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Polymer Electronics$

Mark Geoghegan and Georges Hadziioannou

Print publication date: 2013

Print ISBN-13: 9780199533824

Published to Oxford Scholarship Online: December 2013

DOI: 10.1093/acprof:oso/9780199533824.001.0001

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(p.242) B Dispersity in step‐growth polymerization

(p.242) B Dispersity in step‐growth polymerization

Polymer Electronics
Oxford University Press

Calculating the dispersity of a polymer mixture is possible to obtain analytically for polymers formed from condensation reactions (or more generally for polymers formed in step‐growth reactions), as is often the case for semiconducting polymers. The dispersity is defined as the ratio of the weight average and number average molecular mass of the polymer. The number average molecular mass is easily defined, because it is essentially the Carothers equation (eqn 6.3 ),

M ¯ n = M w,m X n = M w,m 1 p ,

where M wm is the molecular weight of a monomer, and reference to the time dependence has been omitted.

The total number of chains with x monomers is given by

N x = n 0 ( 1 p ) 2 p x 1 ,

where n 0 = n(0). This equation (B.2) is the product of the number of molecules remaining, given by n 0 (1 − p) and the probability P (x) that a molecule containing x monomers exists, given by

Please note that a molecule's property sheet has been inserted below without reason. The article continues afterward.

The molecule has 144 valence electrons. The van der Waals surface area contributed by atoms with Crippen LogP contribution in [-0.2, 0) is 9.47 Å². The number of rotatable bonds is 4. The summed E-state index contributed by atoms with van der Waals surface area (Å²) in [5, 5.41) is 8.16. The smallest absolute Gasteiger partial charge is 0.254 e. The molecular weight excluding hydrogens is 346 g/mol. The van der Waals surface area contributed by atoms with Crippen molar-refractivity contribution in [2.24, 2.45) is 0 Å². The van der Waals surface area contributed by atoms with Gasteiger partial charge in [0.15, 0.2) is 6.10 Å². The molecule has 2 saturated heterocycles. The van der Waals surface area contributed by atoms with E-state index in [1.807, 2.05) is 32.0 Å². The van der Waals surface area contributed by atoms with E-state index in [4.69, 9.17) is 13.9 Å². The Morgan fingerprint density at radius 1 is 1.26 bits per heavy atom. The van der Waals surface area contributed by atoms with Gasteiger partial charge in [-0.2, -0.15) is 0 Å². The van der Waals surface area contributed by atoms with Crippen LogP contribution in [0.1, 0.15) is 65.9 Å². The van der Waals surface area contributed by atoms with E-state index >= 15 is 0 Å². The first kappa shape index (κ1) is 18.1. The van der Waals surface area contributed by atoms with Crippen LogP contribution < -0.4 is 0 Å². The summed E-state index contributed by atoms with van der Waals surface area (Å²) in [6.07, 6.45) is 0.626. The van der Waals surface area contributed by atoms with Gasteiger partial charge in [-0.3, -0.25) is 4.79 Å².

P ( x ) = ( 1 p ) p x 1 .

Here, px −1 is the probability of finding x connected monomers (i.e. x1 bonds) and 1 − p is the probability that the next reactive group remains unreacted. The pre‐factor 1 − p is important because polymers with more than x monomers will also satisfy the requirement for x1 bonds.

The mass fraction is given by

w x = xN x n 0 = x ( 1 p ) 2 p x 1 ,

and, using eqn 6.6 , the weight average molecular weight by

M ¯ w = M w,m ( 1 p ) 2 x = 1 x 2 p x 1 ,

since Mx = xM wm. We can simplify the sum with the known mathematical relation

x = 1 x 2 p x 1 = 1 + p ( 1 p ) 3 ,

which means that by combining eqns (B.1), (B.5), and (B.6) we obtain eqn (6.8) , D M = 1 + p.

A more detailed derivation of this proof is given in several books for example, the text by Young and Lovell (1991). This book presents a generalized introduction to polymers at a level that all readers of this book should find comfortable.